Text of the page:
Dick Summer reveals the REAL father of classic rock radio inBoston

Dan Strassberg dan.strassberg@att.net
Mon Jul 31 16:30:08 EDT 2006

I won't rehash the sorry history of WXKW 850 right now--it takes too long,
but I pegged BB's age correctly. If he was 15 in 1949, he's a year older
than I am. As for John Mounteer, he was a very, very good announcer. I
wouldn't call him a jock, though. I suppose that he spun records at times
but he mostly did news and commercials, as I recall. Great voice; great
on-air presence. And after WXKW left the air, he moved to Boston. He was on
WVDA 1260 when I arrived in 1956. Even though he came from a smaller market,
I always thought he sounded a little too professional for WVDA, which had
sort of a relaxed--maybe a bit quirky--image.

As I recall the story, Mounteer left Boston to go back to Albany. He and
another former WXKW announcer, Lyell Boseley, put a 500W daytimer on the air
on 1600--licensed, I think, to Troy, with studios and transmitter in
Watervliet, which is across the Hudson from Troy, a few miles north of
Albany. They got the WXKW calls for the 1600 station. I suppose the calls
were fitting because I'm almost positive that the 1600 incarnation of WXKW
lasted an even shorter time than the 850 incarnation. (Since then, the WXKW
calls have appeared in several other markets and lasted the longest, I
believe, on 1470 in Allentown PA.)

As I understand it, the 1600 incarnation of WXKW became possible when the 5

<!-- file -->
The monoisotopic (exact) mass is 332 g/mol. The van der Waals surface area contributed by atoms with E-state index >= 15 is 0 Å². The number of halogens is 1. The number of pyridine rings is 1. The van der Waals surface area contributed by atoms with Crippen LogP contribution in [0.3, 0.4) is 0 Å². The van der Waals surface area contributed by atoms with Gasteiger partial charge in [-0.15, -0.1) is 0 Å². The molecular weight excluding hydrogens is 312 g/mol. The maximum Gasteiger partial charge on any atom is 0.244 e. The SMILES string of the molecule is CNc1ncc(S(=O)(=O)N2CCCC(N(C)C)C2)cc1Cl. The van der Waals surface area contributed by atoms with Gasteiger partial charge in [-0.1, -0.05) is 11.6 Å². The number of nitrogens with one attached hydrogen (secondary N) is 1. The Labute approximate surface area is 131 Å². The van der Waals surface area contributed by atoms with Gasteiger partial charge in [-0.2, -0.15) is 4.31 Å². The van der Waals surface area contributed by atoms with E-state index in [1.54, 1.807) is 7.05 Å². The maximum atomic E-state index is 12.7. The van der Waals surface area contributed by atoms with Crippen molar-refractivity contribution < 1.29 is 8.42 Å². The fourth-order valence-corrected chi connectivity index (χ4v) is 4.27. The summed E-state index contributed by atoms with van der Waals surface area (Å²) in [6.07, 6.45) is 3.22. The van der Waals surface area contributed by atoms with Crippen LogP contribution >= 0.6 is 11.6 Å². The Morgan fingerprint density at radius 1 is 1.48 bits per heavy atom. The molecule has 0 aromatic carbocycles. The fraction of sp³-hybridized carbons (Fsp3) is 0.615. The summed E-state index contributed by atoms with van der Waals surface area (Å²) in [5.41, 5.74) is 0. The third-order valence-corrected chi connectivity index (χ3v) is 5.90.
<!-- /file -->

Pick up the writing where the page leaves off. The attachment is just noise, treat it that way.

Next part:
kW 1600 daytimer in E Longmeadow MA, which had been directional to protect
WUNR, got permission to go ND, thus reducing its signal to the east. The
soil conductivity in most of the Capital District is decent (although it has
some weird anomalies, which explains BB's reference to WPTR's lousy signal.
WPTR's signal was lousy in Albany and points south but OK in Troy and
Schenectady.) The little 500W 1600 peanut whistle got out OK for 500W on
1600 (which isn't saying much) but the signal really wasn't competitive. I
imagine the poor signal and the daytime-only license helped to do in this
second WXKW.

Dan Strassberg, dan.strassberg@att.net
eFax 707-215-6367

----- Original Message -----
From: "Rick Kelly" <rickkelly@gmail.com>
To: "Dan Strassberg" <dan.strassberg@att.net>
Cc: "A. Joseph Ross" <joe@attorneyross.com>; "Donna Halper"
<dlh@donnahalper.com>; "boston Radio Interest"
Sent: Monday, July 31, 2006 3:09 PM
Subject: Re: Dick Summer reveals the REAL father of classic rock radio

> On 7/31/06, Dan Strassberg <dan.strassberg@att.net> wrote:
> > I'm guessing, but I think Bradley arrived at WROW in 1953 or 1954. I
> > remember whether he was still at WROW when I graduated from RPI in late
> > 1956, but he may have been.
> A buddy of mine communicates occasionally with BB.  i forwarded some
> comments peoplke were making on the list and he send these
> observations about his time in Albany:
> "Here's a quick summation of my experiences in New York State's fabled
> Capitol District, beginning with being a listener of a fellow named
> Earle Pudney (!) who played the piano and did mornings at WGY, which
> was the only station we could get in North Creek NY in the
> Adirondacks, where I spent my soph & junior HS years.  This was in
> 1948-49 when I was 14 and 15.  My mother thought Earle sucked, which
> indeed he did, and she said once that if he made any more than $50 a